Slim Whitman (born Ottis Dewey Whitman, Jr., 1923) was the butt of many jokes and parodies. In 1996, Tim Burton theorized that his yodeling might make aliens' heads explode: Mars Attacks featured Whitman's song "Indian Love Call" as the source of the martians' agony and death. Johnny Carson once pretended to be suffering from "Slim Whitman's Disease," which caused him to break out uncontrollably into yodels while speaking. Luckily, the made-up ad promised, Yodel Hills Hospital can help when "someone you love talks silly" (click here to see that skit). And, according to writer Graham Reid, Playboy magazine unceremoniously ridiculed him: "With a hairline that can't quite decide where it's receding to, a pair of front teeth you could pass a table knife between, and a dazzling black suit of rhinestone and polyester, Slim was the most arresting screen image since Yoda."
But, Slim got the last laugh. He influenced scores of musicians. Paul McCartney was supposedly inspired by a photo of Whitman to restring his guitar opposite from the way it is strung for right-handed players (read Barry Miles' book Paul McCartney: Many Years from Now, p. 21). Whitman was actually right-handed, but he had lost most of the second finger on his left hand in an accident so he learned to fret with his right hand instead and reversed the order of the strings. With his No. 1 hit "Rose Marie," he held the record for the longest time a single stayed on the UK pop music charts. "Rose Marie" was No. 1 for 11 weeks, a record unmatched even by The Beatles or Elvis! (embarrassing end to the story: he held that record for 36 years, from 1955 to 1991, until Bryan Adams, of all people, broke that record). And judging from the number of RIP's about Slim on Facebook today (even on a day when the internet was flooded with James Gandolfini obits), Whitman has not been forgotten.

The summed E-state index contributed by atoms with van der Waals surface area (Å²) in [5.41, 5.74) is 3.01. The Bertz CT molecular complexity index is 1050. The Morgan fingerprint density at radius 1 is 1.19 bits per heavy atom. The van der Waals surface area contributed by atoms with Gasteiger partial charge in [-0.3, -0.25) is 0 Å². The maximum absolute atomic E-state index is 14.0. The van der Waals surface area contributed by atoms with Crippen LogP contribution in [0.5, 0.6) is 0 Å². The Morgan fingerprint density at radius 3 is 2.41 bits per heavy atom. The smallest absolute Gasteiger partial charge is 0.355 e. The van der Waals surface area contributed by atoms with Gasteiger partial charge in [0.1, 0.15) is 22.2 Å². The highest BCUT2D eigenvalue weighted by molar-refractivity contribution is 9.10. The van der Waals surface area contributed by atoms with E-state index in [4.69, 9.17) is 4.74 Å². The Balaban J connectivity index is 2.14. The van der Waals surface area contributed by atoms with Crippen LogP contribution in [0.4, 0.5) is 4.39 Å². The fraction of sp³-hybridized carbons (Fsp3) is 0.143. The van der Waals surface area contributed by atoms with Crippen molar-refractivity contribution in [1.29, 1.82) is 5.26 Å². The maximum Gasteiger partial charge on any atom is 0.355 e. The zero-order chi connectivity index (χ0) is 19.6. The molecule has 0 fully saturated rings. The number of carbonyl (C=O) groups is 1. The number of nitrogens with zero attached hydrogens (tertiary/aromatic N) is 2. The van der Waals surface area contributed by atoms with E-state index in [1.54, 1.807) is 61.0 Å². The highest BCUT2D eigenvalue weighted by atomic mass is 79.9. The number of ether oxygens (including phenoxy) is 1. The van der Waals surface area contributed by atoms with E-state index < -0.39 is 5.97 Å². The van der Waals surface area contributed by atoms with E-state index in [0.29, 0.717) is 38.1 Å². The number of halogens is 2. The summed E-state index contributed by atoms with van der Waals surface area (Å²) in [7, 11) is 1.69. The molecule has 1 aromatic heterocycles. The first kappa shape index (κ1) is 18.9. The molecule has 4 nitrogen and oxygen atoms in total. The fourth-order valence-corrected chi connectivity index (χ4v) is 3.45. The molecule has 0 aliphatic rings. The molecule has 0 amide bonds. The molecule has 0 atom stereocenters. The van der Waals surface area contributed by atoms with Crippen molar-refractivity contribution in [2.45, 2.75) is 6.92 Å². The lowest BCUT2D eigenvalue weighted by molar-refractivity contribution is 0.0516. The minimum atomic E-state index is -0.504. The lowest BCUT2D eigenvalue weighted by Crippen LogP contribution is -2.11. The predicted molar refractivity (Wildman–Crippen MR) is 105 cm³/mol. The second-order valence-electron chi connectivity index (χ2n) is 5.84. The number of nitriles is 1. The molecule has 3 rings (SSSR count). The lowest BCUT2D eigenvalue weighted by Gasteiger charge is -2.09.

His overall career trajectory looks like an upside-down bell curve. He had a string of hits in the '50s, partly due to the fact that he had won the attention of Col. Tom Parker, Elvis's manager during his RCA years. Performing on Louisiana Hayride and the Grand Ole Opry, Whitman wowed audiences with his unique falsetto and yodeling style. Following the smooth crooner "countrypolitan" trend of the day, he picked and recorded mostly songs that focused on love and romance rather hard-drinking woes: "Love Song of the Waterfall" (#10 on the Country chart, 1952, written by Bob Nolan), "Indian Love Call" (#2, 1952, a song from the soundtrack to Rose-Marie, a 1924 musical partially penned by Oscar Hammerstein II), "Secret Love" (#2, 1954, written by Sammy Fain and Paul Francis Webster), "Rose Marie" (#4, 1953, from the same musical that "Indian Love Call" came from), and more.
But as was the case with other homegrown musical styles, like blues, the Brits took more long-term interest in Slim Whitman than his own countrymen did. While he continued to enjoy tremendous success in the UK and in Australia from the late '50s to the late '70s, Whitman sort of faded from view in the U.S. with his recordings charting mostly at the bottom end of the Top 100 Country chart (as if that's a bad thing - I'd be happy to once in my lifetime make the Top 100!).
That was the dip in his career, until it all changed with an invitation by Malcolm Smith, the head of Suffolk Marketing's mail order record company. Smith urged Whitman to make a television commercial to promote a greatest hits album. All My Best became the best-selling TV-marketed record in history, selling something like 2 million units (reported figures range from 1.5 to 2 million). He went on to achieve household-name status again from the late '70s to the early '90s with three different TV-marketed compilation records. That's when he also became fodder for various parodies, but who cares, he was bringing in the dough anyway! In fact, in Walk Hard: The Dewey Cox Story, Whitman is name-checked as the only country star to have ever made any money!
Whitman is of interest to rockabilly and psychobilly fans because we can perhaps appreciate the interesting way that he built on Jimmie Rodgers' yodeling contributions to country music, combining the "singing brakeman's" iconic hillbilly falsetto with the smooth, romantic, countrypolitan style that became popular in later years (particularly with the Col. Tom Parker - RCA period of Elvis' career). Plus, what psychobilly fan doesn't like Mars Attacks? I'm sure that was the first time I looked into this character, and I am glad I did.
He lived a heck of a lot longer than hard-drinking, pill-popping, hard-partying country legends like Hank Williams. His grandson remembers Slim as a humble man with a firm handshake who didn't drink or smoke or participate in crazy music industry parties. He worked on his farm, grew his garden, and hoed the weeds, living to a ripe old age, outliving most of his contemporaries. Slim Whitman died of heart failure on June 19, 2013 in Florida at the age of 90.